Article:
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Members of civil rights commission oppose 'disregard for rule of law' over campus sexual assault rul


Two members of the U.S. Commission on Civil Rights have written a letter to Congress opposing the budget increase to the Department of Education for sexual assault enforcement they say disregards the rule of law.

Gail Heriot, a law professor at the University of San Diego, and attorney Peter Kirsanow sent the letter last Thursday outlining the dangers of allowing the Department's Office for Civil Rights to continue adjudicating sexual assaults without providing due process rights to the students involved.

"[W]e have noticed a disturbing pattern of disregard for the rule of law at OCR," the Heriot and Kirsanow wrote. "That office has all-too-often been willing to define perfectly legal conduct as unlawful."

"Though OCR may claim to be under-funded, its resources are stretched thin largely because it has so often chosen to address violations it has made up out of thin air," the letter added.

"Increasing OCR's budget would in effect reward the agency for frequently over-stepping the law. It also would provide OCR with additional resources to undertake more ill-considered initiatives for which it lacks authority."

One example the letter gave of such an overreach is of sexual assault enforcement at colleges and universities.

The letter states that the now-infamous 2011 "Dear Colleague" letter, which sparked the current issues with how sexual assault is handled on campus, required universities to lower the burden of proof used in disciplinary hearings from the "clear and convincing" evidence standard to the "preponderance of the evidence" standard. The lower standard requires administrators to be just 50.01 percent sure the accuser is telling the truth over the accused, which in today's society where there is immense federal pressure to expel accused students (whether there is even any evidence) makes it all the more dangerous.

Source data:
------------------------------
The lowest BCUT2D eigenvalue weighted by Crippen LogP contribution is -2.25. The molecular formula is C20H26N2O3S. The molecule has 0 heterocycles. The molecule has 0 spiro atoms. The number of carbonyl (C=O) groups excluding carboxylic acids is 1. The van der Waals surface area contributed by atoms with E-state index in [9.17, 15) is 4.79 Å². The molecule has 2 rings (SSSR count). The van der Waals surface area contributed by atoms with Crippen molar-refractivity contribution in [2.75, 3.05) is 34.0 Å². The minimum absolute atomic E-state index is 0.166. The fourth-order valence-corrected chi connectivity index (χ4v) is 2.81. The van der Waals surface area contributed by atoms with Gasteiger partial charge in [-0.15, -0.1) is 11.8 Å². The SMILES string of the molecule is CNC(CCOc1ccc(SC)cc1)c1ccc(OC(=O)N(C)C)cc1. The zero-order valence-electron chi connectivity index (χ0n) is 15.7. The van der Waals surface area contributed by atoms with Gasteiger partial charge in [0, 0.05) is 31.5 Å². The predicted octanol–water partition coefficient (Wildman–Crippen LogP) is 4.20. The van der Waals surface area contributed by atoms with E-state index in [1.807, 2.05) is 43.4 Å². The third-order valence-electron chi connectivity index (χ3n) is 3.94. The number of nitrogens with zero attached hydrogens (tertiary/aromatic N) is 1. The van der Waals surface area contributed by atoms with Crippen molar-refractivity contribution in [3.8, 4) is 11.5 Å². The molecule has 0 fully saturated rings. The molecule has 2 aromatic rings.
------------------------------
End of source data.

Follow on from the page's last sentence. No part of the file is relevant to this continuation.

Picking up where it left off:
The letter stated that nowhere in the text of Title IX, which has been used to justify the school's need to adjudicate outside the justice system, or in earlier Office for Civil Rights regulations does it state such a low burden be used.

"[G]iven the importance of safeguarding the rights of accused students, the 'clear and convincing' standard would seem to be the more appropriate one in at least some situations," the letter said.

Another problem with the way the federal government now requires colleges to handle sexual assaults, the letter stated, was the strong discouragement of allowing students to cross-examine their accusers.

"Yet one federal district court has held that cross-examination is constitutionally required on due-process grounds when an accuser's credibility is an important issue in a disciplinary proceeding," the letter said.

The two members of the eight-member commission also note how professors at Harvard Law and the University of Pennsylvania have also written in opposition to the lack of due process employed by the Office for Civil Rights' requirements.

One of the most dangerous aspects of the Office for Civil Rights' control over the matter, which the letter noted, was the office's "frequently used tactic" of "launch[ing] an investigation of a school that it has reason to believe is out of compliance with its announced policies." Those "investigations" seem to always result in finding the schools in violation of OCR policy.

"The investigations are thus a punishment in and of themselves," the letter said. "The institution must hire attorneys, make staff and students available for interviews, and produce voluminous records for OCR. The institution suffers the reputational harm of being branded as having engaged in or tolerated racial discrimination or sexual harassment."

"When OCR finally offers the institution a settlement in lieu of going to court, the institution frequently has no alternative but to accept," the letter added. "But this means that OCR is almost never seriously challenged, and the courts never have the opportunity to rule OCR's guidance out of bounds."

Further, "Individual students who are disadvantaged by OCR's policies either would not have standing to challenge them or would not have the resources and grit to endure being dragged through the courts for years."

The letter requests Congress take action to avert the "overreach" from the Office for Civil Rights.

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